Let’s Evaluate If Anything Matters From The Chargers’ 0-3 Preseason

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Preseason football games don’t count, but they do matter.

For the Los Angeles Chargers, it’s a good thing they don’t count, because the Chargers finished 0-3 after a lackluster performance against the New Orleans Saints Friday night in the Caesars Superdome.

The Chargers must make cuts down to 53 active players by Tuesday by 1 p.m. PT, but that figure is so overblown these days. The real number is 69 players, 53 on the active roster, and 16 on the practice squad.

While announcers and coaches all talk about how important the last pre-season game is, it’s not as deep a cut as it used to be. Of the 80 guys on the roster for the Saints game, 11 are going to be gone. NFL coaches and General Managers already know who is going to make like 50 of the 53 spots before camp even starts.

My biggest worry about the Chargers entering the 2022 season still holds. This is still a team that hasn’t shown that it knows to win close games. Going 0-3 in the preseason doesn’t help me feel any better. Losing is a habit, just like winning. Yes, I know Justin Herbert didn’t play all preseason, but a lot of guys did.

Here were the storylines that mattered in the Chargers preseason, as we wait two weeks for their opener against the Las Vegas Raiders on Sept. 11.

Does Stick, uh, Stick?

It’s common now in the NFL to just keep two quarterbacks on your active roster. It’s such a quarterback game now, if you don’t have a good one, your season is pretty much toast. So why burn a roster spot on a third-string quarterback who you hope is never going to play over an offensive lineman or wide receiver who can give you depth?

But the Chargers have a problem in that their third-string quarterback Easton Stick is too good to cut, but for some reason, the Chargers appear set on Chase Daniel as backup quarterback.

Admittedly, Daniel played well against New Orleans, better than Stick, but I ask you Charger fans, if Chase Daniel has to play a lot for the Chargers this year, are they going anywhere?

Stick is raw, but he’s younger, he has an NFL-caliber arm. He moves better than Daniel. Wouldn’t he benefit more from being the No. 2 guy and getting the reps in practice than Daniel who’s played for 13 years?

Back Up Back

Austin Ekeler is one of the NFL’s most dynamic backs and he’s a big part of the Chargers’ offense, but the preseason was a great chance to see what backup running backs Larry Roundtree III and Josh Kelley could do.

If I had to knock on either guy, I think I’d have to say that they both look like the exact same back: Slashing types who can catch the ball out of the backfield. Kelley won the stats battle (yes, I know preseason stats, like, who cares?) with 74 yards over three games and three catches for 29 yards. Kelley also had the highlight of the preseason with his hurdle and run against the Saints. Roundtree had 31 yards rushing in the preseason and three catches for 12.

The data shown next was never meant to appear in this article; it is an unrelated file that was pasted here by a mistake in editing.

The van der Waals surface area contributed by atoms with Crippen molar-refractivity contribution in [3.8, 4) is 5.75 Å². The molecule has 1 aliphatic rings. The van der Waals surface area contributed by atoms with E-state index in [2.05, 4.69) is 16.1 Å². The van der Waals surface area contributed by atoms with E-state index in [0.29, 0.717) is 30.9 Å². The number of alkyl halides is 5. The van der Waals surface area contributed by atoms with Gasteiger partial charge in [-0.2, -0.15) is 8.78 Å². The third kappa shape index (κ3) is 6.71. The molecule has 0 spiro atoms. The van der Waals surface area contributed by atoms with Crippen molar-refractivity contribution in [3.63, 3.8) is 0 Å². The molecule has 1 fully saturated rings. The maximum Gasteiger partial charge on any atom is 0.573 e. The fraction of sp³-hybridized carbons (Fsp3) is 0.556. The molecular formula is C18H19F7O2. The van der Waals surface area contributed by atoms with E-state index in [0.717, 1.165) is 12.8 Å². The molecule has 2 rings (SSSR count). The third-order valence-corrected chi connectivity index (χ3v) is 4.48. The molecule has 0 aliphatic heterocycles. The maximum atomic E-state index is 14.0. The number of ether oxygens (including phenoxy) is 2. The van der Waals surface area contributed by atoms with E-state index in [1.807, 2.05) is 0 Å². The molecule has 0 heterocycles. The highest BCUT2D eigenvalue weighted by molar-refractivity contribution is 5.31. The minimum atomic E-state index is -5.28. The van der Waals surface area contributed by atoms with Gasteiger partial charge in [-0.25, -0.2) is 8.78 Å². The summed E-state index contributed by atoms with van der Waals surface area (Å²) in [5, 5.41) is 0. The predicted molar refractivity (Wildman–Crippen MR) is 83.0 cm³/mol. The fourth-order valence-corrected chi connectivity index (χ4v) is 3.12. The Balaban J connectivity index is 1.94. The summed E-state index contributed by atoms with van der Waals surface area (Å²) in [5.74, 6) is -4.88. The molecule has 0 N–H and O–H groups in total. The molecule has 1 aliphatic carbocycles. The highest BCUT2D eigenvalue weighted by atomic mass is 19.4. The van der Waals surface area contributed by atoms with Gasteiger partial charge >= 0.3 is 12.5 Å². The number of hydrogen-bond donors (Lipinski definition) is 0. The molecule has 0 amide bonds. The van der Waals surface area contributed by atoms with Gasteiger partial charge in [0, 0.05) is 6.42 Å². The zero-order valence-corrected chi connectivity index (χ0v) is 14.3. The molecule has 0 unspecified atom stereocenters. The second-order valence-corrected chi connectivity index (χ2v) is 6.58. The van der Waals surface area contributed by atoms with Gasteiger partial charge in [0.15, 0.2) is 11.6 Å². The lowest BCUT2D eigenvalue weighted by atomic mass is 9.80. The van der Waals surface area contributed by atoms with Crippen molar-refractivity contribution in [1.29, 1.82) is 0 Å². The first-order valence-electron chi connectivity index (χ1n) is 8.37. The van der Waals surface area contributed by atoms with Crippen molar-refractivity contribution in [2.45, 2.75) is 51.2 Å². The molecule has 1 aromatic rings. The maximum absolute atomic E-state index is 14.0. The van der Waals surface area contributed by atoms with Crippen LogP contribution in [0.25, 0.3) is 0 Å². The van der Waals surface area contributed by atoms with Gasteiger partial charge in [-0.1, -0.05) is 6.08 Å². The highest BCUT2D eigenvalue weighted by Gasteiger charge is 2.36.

The Chargers are going to need these guys as fourth-round pick Isaiah Spiller is week-to-week with an ankle injury and is iffy for the Raiders game. Spiller is probably the No. 2 back at the moment, but it looks like the running back position for the Chargers has some depth.

Project Zion

It can be so hard to evaluate offensive linemen when you don’t know what the play call is and what the exact assignment was, but I think the Chargers have a player in first round pick Zion Johnson.

He showed some inexperience against the Saints, starting at right guard, he got fooled on a twist up front letting in a defender to sack Daniel, but he came back on the next series with a great block on a third-and-14 on a draw play that led to a first down.

Johnson was able to get to what they call the “second level” on that play, meaning he blocked more than one defender. He cleaned up Saints Pro Bowl linebacker Demario Davis at the end of the play.

The Chargers have to like what they have here in Johnson. He moves super well for a man his size (listed as 6-3, 316 pounds). Fans always want the splashy draft pick in the first round, but quality offensive linemen are harder to find than running backs or wide receivers. Johnson was a wise choice.

Saints 24-10, Did You Notice?

We didn’t even mention the final score of the game until now because it’s completely irrelevant. The Saints looked like a team trying to win playing at home. They played their starters early in the game and moved the ball well taking a 14-0 lead. Then it was all about not getting guys hurt. But here is what I saw:

Chargers linebacker Nick Niemann had a great open-field tackle of Saints running back Alvin Kamara on the first drive. Kamara is one of the slickest backs in the NFL.

Jalen Guyton made a great double move on the Saints’ defensive back to get open on the Chargers lone touchdown drive.

Kemon Hall had an eventful series just before halftime narrowly missing an interception and then coming off the field injured. It looked like Hall has the numbers “662” stenciled in on his thigh pad. That’s the area code for Northern Mississippi where Hall grew up and attended college before transferring to North Texas.

Chargers coach Brandon Staley went after the officials after they called center Will Clapp for being an illegal man downfield in the third quarter, but on the replay Clapp had a free release and was at least seven yards downfield on the play.

Get ready to ride Dustin Hopkins Chargers fans. Hopkins was 18-20 last season for the Chargers as kicker and has a booming leg, but he’s been less consistent than most NFL kickers. With Washington, for most of six years he was never over 90 percent on his kicks and he was 1-2 against the Saints. Special teams has been an issue for the Chargers in past and I hope this doesn’t come back to bite them.